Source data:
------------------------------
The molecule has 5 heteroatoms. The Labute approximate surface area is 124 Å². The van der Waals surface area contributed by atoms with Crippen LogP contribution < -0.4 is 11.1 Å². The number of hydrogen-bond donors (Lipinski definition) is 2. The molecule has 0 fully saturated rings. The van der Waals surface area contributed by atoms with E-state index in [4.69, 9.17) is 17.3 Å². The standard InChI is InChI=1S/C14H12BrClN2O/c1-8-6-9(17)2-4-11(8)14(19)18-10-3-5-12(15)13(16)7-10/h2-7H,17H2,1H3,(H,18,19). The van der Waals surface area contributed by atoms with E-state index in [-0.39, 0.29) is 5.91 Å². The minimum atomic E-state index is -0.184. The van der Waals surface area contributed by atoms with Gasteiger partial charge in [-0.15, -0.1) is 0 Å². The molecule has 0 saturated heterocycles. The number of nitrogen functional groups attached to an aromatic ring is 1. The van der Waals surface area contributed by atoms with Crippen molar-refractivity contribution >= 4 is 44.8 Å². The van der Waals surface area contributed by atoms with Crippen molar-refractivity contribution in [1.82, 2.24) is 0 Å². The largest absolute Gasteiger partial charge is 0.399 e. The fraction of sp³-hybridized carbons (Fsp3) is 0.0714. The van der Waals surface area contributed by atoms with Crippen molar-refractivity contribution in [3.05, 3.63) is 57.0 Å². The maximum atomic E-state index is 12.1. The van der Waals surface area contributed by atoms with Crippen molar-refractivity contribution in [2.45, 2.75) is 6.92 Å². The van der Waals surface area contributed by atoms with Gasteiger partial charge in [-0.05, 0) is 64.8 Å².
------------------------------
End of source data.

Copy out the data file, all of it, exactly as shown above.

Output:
The molecule has 5 heteroatoms. The Labute approximate surface area is 124 Å². The van der Waals surface area contributed by atoms with Crippen LogP contribution < -0.4 is 11.1 Å². The number of hydrogen-bond donors (Lipinski definition) is 2. The molecule has 0 fully saturated rings. The van der Waals surface area contributed by atoms with E-state index in [4.69, 9.17) is 17.3 Å². The standard InChI is InChI=1S/C14H12BrClN2O/c1-8-6-9(17)2-4-11(8)14(19)18-10-3-5-12(15)13(16)7-10/h2-7H,17H2,1H3,(H,18,19). The van der Waals surface area contributed by atoms with E-state index in [-0.39, 0.29) is 5.91 Å². The minimum atomic E-state index is -0.184. The van der Waals surface area contributed by atoms with Gasteiger partial charge in [-0.15, -0.1) is 0 Å². The molecule has 0 saturated heterocycles. The number of nitrogen functional groups attached to an aromatic ring is 1. The van der Waals surface area contributed by atoms with Crippen molar-refractivity contribution >= 4 is 44.8 Å². The van der Waals surface area contributed by atoms with Crippen molar-refractivity contribution in [1.82, 2.24) is 0 Å². The largest absolute Gasteiger partial charge is 0.399 e. The fraction of sp³-hybridized carbons (Fsp3) is 0.0714. The van der Waals surface area contributed by atoms with Crippen molar-refractivity contribution in [3.05, 3.63) is 57.0 Å². The maximum atomic E-state index is 12.1. The van der Waals surface area contributed by atoms with Crippen molar-refractivity contribution in [2.45, 2.75) is 6.92 Å². The van der Waals surface area contributed by atoms with Gasteiger partial charge in [-0.05, 0) is 64.8 Å².